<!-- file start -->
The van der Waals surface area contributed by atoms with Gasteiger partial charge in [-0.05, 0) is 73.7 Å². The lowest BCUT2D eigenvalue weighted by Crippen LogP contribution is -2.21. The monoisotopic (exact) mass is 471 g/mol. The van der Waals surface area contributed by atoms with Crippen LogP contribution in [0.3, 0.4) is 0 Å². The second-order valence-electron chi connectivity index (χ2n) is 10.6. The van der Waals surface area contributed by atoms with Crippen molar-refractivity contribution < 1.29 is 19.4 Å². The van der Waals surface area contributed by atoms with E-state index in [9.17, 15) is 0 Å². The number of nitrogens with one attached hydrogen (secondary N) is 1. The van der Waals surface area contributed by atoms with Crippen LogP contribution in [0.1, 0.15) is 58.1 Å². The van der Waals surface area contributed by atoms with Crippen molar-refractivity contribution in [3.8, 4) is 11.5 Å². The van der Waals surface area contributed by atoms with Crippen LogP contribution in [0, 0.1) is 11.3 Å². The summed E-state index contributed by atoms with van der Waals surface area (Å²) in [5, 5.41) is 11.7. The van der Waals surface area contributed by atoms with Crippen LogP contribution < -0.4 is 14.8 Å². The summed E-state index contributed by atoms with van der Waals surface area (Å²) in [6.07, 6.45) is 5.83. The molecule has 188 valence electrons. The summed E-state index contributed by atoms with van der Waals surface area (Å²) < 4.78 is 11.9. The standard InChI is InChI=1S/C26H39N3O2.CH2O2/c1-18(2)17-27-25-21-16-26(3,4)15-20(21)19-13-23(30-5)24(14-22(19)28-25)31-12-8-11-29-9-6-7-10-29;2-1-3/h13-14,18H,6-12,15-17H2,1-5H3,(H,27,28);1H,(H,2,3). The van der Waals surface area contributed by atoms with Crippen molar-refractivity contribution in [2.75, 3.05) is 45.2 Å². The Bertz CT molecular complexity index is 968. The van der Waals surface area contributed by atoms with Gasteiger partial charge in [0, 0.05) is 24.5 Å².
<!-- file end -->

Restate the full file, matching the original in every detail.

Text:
The van der Waals surface area contributed by atoms with Gasteiger partial charge in [-0.05, 0) is 73.7 Å². The lowest BCUT2D eigenvalue weighted by Crippen LogP contribution is -2.21. The monoisotopic (exact) mass is 471 g/mol. The van der Waals surface area contributed by atoms with Crippen LogP contribution in [0.3, 0.4) is 0 Å². The second-order valence-electron chi connectivity index (χ2n) is 10.6. The van der Waals surface area contributed by atoms with Crippen molar-refractivity contribution < 1.29 is 19.4 Å². The van der Waals surface area contributed by atoms with E-state index in [9.17, 15) is 0 Å². The number of nitrogens with one attached hydrogen (secondary N) is 1. The van der Waals surface area contributed by atoms with Crippen LogP contribution in [0.1, 0.15) is 58.1 Å². The van der Waals surface area contributed by atoms with Crippen molar-refractivity contribution in [3.8, 4) is 11.5 Å². The van der Waals surface area contributed by atoms with Crippen LogP contribution in [0, 0.1) is 11.3 Å². The summed E-state index contributed by atoms with van der Waals surface area (Å²) in [5, 5.41) is 11.7. The van der Waals surface area contributed by atoms with Crippen LogP contribution < -0.4 is 14.8 Å². The summed E-state index contributed by atoms with van der Waals surface area (Å²) in [6.07, 6.45) is 5.83. The molecule has 188 valence electrons. The summed E-state index contributed by atoms with van der Waals surface area (Å²) < 4.78 is 11.9. The standard InChI is InChI=1S/C26H39N3O2.CH2O2/c1-18(2)17-27-25-21-16-26(3,4)15-20(21)19-13-23(30-5)24(14-22(19)28-25)31-12-8-11-29-9-6-7-10-29;2-1-3/h13-14,18H,6-12,15-17H2,1-5H3,(H,27,28);1H,(H,2,3). The van der Waals surface area contributed by atoms with Crippen molar-refractivity contribution in [2.75, 3.05) is 45.2 Å². The Bertz CT molecular complexity index is 968. The van der Waals surface area contributed by atoms with Gasteiger partial charge in [0, 0.05) is 24.5 Å².